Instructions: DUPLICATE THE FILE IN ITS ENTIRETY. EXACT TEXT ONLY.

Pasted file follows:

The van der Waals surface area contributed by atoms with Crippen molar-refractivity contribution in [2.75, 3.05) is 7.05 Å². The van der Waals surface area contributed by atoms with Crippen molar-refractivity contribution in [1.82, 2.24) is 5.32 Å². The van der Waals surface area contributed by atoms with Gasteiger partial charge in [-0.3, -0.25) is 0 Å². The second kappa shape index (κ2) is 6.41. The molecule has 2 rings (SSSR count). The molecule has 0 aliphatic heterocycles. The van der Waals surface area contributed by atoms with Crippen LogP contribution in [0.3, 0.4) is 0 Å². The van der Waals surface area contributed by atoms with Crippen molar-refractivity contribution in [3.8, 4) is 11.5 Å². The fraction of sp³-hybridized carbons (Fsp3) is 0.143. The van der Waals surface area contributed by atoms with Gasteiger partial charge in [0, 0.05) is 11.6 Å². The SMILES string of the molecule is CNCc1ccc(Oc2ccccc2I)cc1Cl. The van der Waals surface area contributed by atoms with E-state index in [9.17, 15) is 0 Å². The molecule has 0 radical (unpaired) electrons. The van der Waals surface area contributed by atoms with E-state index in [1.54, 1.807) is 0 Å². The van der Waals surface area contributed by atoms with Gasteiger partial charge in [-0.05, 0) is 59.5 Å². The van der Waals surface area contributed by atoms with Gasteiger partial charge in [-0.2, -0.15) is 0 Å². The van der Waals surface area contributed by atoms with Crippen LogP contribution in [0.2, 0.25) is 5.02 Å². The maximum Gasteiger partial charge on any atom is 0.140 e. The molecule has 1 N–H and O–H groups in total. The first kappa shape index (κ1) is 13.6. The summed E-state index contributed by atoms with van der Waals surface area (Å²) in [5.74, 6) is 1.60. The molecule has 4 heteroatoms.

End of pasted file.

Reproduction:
The van der Waals surface area contributed by atoms with Crippen molar-refractivity contribution in [2.75, 3.05) is 7.05 Å². The van der Waals surface area contributed by atoms with Crippen molar-refractivity contribution in [1.82, 2.24) is 5.32 Å². The van der Waals surface area contributed by atoms with Gasteiger partial charge in [-0.3, -0.25) is 0 Å². The second kappa shape index (κ2) is 6.41. The molecule has 2 rings (SSSR count). The molecule has 0 aliphatic heterocycles. The van der Waals surface area contributed by atoms with Crippen LogP contribution in [0.3, 0.4) is 0 Å². The van der Waals surface area contributed by atoms with Crippen molar-refractivity contribution in [3.8, 4) is 11.5 Å². The fraction of sp³-hybridized carbons (Fsp3) is 0.143. The van der Waals surface area contributed by atoms with Gasteiger partial charge in [0, 0.05) is 11.6 Å². The SMILES string of the molecule is CNCc1ccc(Oc2ccccc2I)cc1Cl. The van der Waals surface area contributed by atoms with E-state index in [9.17, 15) is 0 Å². The molecule has 0 radical (unpaired) electrons. The van der Waals surface area contributed by atoms with E-state index in [1.54, 1.807) is 0 Å². The van der Waals surface area contributed by atoms with Gasteiger partial charge in [-0.05, 0) is 59.5 Å². The van der Waals surface area contributed by atoms with Gasteiger partial charge in [-0.2, -0.15) is 0 Å². The van der Waals surface area contributed by atoms with Crippen LogP contribution in [0.2, 0.25) is 5.02 Å². The maximum Gasteiger partial charge on any atom is 0.140 e. The molecule has 1 N–H and O–H groups in total. The first kappa shape index (κ1) is 13.6. The summed E-state index contributed by atoms with van der Waals surface area (Å²) in [5.74, 6) is 1.60. The molecule has 4 heteroatoms.